Valentine’s Day has become a very important part of the social calendar in Norway, especially for younger residents, and it has become a quirky tradition for Norwegians to look to the sky for birds. According to legend, and immortalized in a poem by Chaucer, the sight of two birds flying together is recognized as a sure sign of finding love, especially around the 14th of February. In bigger cities like Oslo, Valentine’s Day has become quite commercialized (much like its North American counterparts), and it’s not uncommon to see lavishly decorated candy displays, and store windows ornamented with red paper hearts and fat little cherubs.
Over the years, the people of Denmark have embraced traditional Valentine’s Day customs, so much so that some people even take the entire day off work in order to pay homage to the ever-celebrated icon of love, Saint Valentine. One of the most popular practices throughout the country is the sending of white flowers called “snowdrops”. Snowdrops were at one time pressed flowers, but it is now customary for them to be sent as bouquets. Danish couples also swap funny poems and love notes, known as “gaekkebrev”, with the sender of the note signing their name in dots, not letters. If the recipient of the gaekkebrev guesses the sender’s name correctly, she (naturally) receives an Easter egg!
In an interesting turn of events, the Valentine’s Day tradition in South Korea is typically centered around women giving men chocolates on February 14th , and their significant other will then give them a non-chocolate candy in return on the 14th of March. For the individuals who find themselves without a chocolate-sending companion, don’t fret! You’ve got a holiday all to yourself. April 14th is known as “Black Day” in South Korea, and was created so that people not in a relationship could mourn their single lives—as if Valentine’s Day in general wasn’t a strong enough reminder of their solidarity.
One famous Valentine’s Day superstition that has made its way into our modern-day vocabularies originated in Scotland. In cities around the country, young men and women would draw names from a bowl to see who their Valentines would be. Once a name was chosen, each person would then wear these names on their sleeves for one week, stemming the popular term, “to wear your heart on your sleeve”. This phrase is now interpreted to mean that it is easy for other people to know exactly how you are feeling.
The Welsh equivalent of Valentine’s Day is celebrated each year on January 25th. Dwynwen’s Day commemorates the Welsh Saint, whose tragic love story has inspired the people of Wales for generations. Traditionally, expressing one’s deepest feelings is done by exchanging lovespoons. This age-old practice dates back to the 17th century, when young men would painstakingly carve a spoon from a single piece of wood, decorate the handle with romantic symbols and give the finished product to the lady who had won their hearts. If you happen to be traveling in Cardiff, drop by the Welsh Folk Museum to see one of the oldest surviving lovespoon examples, which is an artifact that has been around since 1667.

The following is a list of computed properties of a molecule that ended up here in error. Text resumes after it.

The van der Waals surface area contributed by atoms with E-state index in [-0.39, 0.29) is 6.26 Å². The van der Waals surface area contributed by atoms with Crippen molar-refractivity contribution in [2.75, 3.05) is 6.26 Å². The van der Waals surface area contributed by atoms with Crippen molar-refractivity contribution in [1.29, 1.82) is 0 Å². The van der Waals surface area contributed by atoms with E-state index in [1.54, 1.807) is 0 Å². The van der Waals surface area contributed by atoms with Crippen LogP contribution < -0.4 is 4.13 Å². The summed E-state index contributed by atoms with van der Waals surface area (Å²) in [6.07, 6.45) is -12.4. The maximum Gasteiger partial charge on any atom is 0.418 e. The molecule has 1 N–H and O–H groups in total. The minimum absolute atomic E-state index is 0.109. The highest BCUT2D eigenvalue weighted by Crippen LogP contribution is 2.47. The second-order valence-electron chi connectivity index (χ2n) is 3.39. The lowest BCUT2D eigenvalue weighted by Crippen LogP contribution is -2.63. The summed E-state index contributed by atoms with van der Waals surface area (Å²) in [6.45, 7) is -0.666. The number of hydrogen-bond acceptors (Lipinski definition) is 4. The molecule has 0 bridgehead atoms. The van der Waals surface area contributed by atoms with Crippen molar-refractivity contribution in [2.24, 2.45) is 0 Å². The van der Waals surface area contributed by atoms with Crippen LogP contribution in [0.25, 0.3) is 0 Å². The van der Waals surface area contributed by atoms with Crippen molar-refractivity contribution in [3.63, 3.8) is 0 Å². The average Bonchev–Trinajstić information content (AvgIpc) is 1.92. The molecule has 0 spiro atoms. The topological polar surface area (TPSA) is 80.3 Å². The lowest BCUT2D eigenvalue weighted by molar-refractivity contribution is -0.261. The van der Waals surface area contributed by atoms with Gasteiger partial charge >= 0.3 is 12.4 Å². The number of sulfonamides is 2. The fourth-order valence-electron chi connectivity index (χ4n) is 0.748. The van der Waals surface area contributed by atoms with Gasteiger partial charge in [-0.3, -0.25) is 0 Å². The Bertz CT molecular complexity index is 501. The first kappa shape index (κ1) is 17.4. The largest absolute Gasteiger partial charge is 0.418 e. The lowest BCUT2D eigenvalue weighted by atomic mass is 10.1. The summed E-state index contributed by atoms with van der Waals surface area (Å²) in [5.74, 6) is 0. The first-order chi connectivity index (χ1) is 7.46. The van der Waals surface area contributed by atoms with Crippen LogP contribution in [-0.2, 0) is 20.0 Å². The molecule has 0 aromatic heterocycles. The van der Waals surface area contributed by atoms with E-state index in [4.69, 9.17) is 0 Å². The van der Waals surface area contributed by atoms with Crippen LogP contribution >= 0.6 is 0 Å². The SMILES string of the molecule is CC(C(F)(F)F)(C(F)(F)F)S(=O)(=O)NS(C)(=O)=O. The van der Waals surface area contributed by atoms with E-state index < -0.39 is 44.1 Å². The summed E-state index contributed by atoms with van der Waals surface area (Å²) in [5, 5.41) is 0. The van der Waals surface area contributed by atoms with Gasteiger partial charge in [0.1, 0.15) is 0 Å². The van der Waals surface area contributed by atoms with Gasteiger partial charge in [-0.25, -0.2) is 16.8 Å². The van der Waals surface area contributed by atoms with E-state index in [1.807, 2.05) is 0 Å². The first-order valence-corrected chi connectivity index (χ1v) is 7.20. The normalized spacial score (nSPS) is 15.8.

As if the English weren’t romantic enough, it’s a Valentine’s tradition in cities throughout England for couples to get together to write starry-eyed verses, song lyrics and even entire sonnets as a tribute to the patron saint of love. Younger Brits are also encouraged to take part in the V-Day festivities, and are rewarded with candies, toys and truffles after they have belted out their favorite ballads for their friends and families. During the 19th century, giving hand-made paper Valentines was so popular in England that the custom eventually transformed into the mass-production of the greeting cards we still see today!
Individual customs and traditions may vary by country, but the overarching theme behind Valentine’s Day remains the same. Meant to be a celebration of passion, admiration and ever-lasting romance, February 14th is the perfect time to celebrate the relationships we hold dear. Nothing says “I love you” quite like the gift of travel. So surprise your loved one this Valentine’s Day with the trip of a lifetime. With nearly six decades of experience, Auto Europe is able to help you arrange virtually every aspect of your vacation, from car rentals to airfare and everything in between. Reservations for services can easily be made online using our secure, three-step booking engine, or if you’d like to speak with one of our travel experts directly, dial us toll-free at 1-888-223-5555.